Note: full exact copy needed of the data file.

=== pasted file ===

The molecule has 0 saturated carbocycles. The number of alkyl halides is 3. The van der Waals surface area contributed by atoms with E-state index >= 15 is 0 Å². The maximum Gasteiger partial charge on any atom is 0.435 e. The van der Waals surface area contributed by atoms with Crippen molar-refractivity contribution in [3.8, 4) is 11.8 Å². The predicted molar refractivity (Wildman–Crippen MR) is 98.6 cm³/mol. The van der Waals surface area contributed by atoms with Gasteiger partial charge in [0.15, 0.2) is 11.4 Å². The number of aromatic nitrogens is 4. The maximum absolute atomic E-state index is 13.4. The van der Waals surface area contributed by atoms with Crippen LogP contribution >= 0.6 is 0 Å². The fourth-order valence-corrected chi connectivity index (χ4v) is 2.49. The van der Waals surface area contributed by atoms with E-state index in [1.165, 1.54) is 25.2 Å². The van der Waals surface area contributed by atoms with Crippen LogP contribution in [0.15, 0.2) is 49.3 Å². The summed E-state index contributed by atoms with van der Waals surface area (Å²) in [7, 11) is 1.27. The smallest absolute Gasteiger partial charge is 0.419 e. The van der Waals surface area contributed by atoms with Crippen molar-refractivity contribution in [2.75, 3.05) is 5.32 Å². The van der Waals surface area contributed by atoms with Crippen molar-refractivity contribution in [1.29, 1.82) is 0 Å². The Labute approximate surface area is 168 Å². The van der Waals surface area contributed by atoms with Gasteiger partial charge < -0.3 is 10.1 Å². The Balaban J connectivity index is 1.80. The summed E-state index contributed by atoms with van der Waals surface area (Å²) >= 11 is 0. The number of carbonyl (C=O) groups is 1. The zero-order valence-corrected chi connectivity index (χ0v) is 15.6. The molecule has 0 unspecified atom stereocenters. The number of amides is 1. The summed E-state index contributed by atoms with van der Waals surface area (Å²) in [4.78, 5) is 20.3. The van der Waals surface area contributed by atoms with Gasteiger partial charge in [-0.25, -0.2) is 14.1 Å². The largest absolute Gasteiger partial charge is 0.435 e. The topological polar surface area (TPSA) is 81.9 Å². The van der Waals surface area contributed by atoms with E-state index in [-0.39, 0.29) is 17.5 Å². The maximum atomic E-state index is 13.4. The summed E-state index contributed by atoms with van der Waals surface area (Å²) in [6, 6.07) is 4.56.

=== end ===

The molecule has 0 saturated carbocycles. The number of alkyl halides is 3. The van der Waals surface area contributed by atoms with E-state index >= 15 is 0 Å². The maximum Gasteiger partial charge on any atom is 0.435 e. The van der Waals surface area contributed by atoms with Crippen molar-refractivity contribution in [3.8, 4) is 11.8 Å². The predicted molar refractivity (Wildman–Crippen MR) is 98.6 cm³/mol. The van der Waals surface area contributed by atoms with Gasteiger partial charge in [0.15, 0.2) is 11.4 Å². The number of aromatic nitrogens is 4. The maximum absolute atomic E-state index is 13.4. The van der Waals surface area contributed by atoms with Crippen LogP contribution >= 0.6 is 0 Å². The fourth-order valence-corrected chi connectivity index (χ4v) is 2.49. The van der Waals surface area contributed by atoms with E-state index in [1.165, 1.54) is 25.2 Å². The van der Waals surface area contributed by atoms with Crippen LogP contribution in [0.15, 0.2) is 49.3 Å². The summed E-state index contributed by atoms with van der Waals surface area (Å²) in [7, 11) is 1.27. The smallest absolute Gasteiger partial charge is 0.419 e. The van der Waals surface area contributed by atoms with Crippen molar-refractivity contribution in [2.75, 3.05) is 5.32 Å². The van der Waals surface area contributed by atoms with Crippen molar-refractivity contribution in [1.29, 1.82) is 0 Å². The Labute approximate surface area is 168 Å². The van der Waals surface area contributed by atoms with Gasteiger partial charge < -0.3 is 10.1 Å². The Balaban J connectivity index is 1.80. The summed E-state index contributed by atoms with van der Waals surface area (Å²) >= 11 is 0. The number of carbonyl (C=O) groups is 1. The zero-order valence-corrected chi connectivity index (χ0v) is 15.6. The molecule has 0 unspecified atom stereocenters. The number of amides is 1. The summed E-state index contributed by atoms with van der Waals surface area (Å²) in [4.78, 5) is 20.3. The van der Waals surface area contributed by atoms with Gasteiger partial charge in [-0.25, -0.2) is 14.1 Å². The largest absolute Gasteiger partial charge is 0.435 e. The topological polar surface area (TPSA) is 81.9 Å². The van der Waals surface area contributed by atoms with E-state index in [-0.39, 0.29) is 17.5 Å². The maximum atomic E-state index is 13.4. The summed E-state index contributed by atoms with van der Waals surface area (Å²) in [6, 6.07) is 4.56.